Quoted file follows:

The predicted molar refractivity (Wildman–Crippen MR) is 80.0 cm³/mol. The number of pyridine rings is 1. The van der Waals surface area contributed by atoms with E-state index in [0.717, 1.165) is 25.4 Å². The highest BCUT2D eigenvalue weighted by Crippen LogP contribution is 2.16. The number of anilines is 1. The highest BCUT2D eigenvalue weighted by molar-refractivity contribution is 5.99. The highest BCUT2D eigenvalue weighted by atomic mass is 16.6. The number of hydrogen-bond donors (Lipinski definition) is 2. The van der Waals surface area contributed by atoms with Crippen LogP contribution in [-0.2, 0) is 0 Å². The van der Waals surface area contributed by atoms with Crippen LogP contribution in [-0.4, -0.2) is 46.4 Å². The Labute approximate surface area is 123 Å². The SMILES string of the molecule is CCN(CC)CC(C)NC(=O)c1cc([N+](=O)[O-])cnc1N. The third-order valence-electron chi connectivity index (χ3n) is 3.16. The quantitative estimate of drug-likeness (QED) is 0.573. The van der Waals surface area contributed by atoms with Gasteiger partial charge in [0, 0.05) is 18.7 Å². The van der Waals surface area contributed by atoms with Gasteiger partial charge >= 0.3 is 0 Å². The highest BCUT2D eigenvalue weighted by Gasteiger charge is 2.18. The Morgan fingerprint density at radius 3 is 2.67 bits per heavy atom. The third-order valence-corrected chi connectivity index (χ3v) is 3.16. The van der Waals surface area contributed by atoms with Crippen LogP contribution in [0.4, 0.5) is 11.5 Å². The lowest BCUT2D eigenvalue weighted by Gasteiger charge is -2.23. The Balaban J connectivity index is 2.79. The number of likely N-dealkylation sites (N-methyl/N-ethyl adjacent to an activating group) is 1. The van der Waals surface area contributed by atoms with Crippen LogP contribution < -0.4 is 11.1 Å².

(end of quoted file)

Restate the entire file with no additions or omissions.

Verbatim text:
The predicted molar refractivity (Wildman–Crippen MR) is 80.0 cm³/mol. The number of pyridine rings is 1. The van der Waals surface area contributed by atoms with E-state index in [0.717, 1.165) is 25.4 Å². The highest BCUT2D eigenvalue weighted by Crippen LogP contribution is 2.16. The number of anilines is 1. The highest BCUT2D eigenvalue weighted by molar-refractivity contribution is 5.99. The highest BCUT2D eigenvalue weighted by atomic mass is 16.6. The number of hydrogen-bond donors (Lipinski definition) is 2. The van der Waals surface area contributed by atoms with Crippen LogP contribution in [-0.2, 0) is 0 Å². The van der Waals surface area contributed by atoms with Crippen LogP contribution in [-0.4, -0.2) is 46.4 Å². The Labute approximate surface area is 123 Å². The SMILES string of the molecule is CCN(CC)CC(C)NC(=O)c1cc([N+](=O)[O-])cnc1N. The third-order valence-electron chi connectivity index (χ3n) is 3.16. The quantitative estimate of drug-likeness (QED) is 0.573. The van der Waals surface area contributed by atoms with Gasteiger partial charge in [0, 0.05) is 18.7 Å². The van der Waals surface area contributed by atoms with Gasteiger partial charge >= 0.3 is 0 Å². The highest BCUT2D eigenvalue weighted by Gasteiger charge is 2.18. The Morgan fingerprint density at radius 3 is 2.67 bits per heavy atom. The third-order valence-corrected chi connectivity index (χ3v) is 3.16. The van der Waals surface area contributed by atoms with Crippen LogP contribution in [0.4, 0.5) is 11.5 Å². The lowest BCUT2D eigenvalue weighted by Gasteiger charge is -2.23. The Balaban J connectivity index is 2.79. The number of likely N-dealkylation sites (N-methyl/N-ethyl adjacent to an activating group) is 1. The van der Waals surface area contributed by atoms with Crippen LogP contribution < -0.4 is 11.1 Å².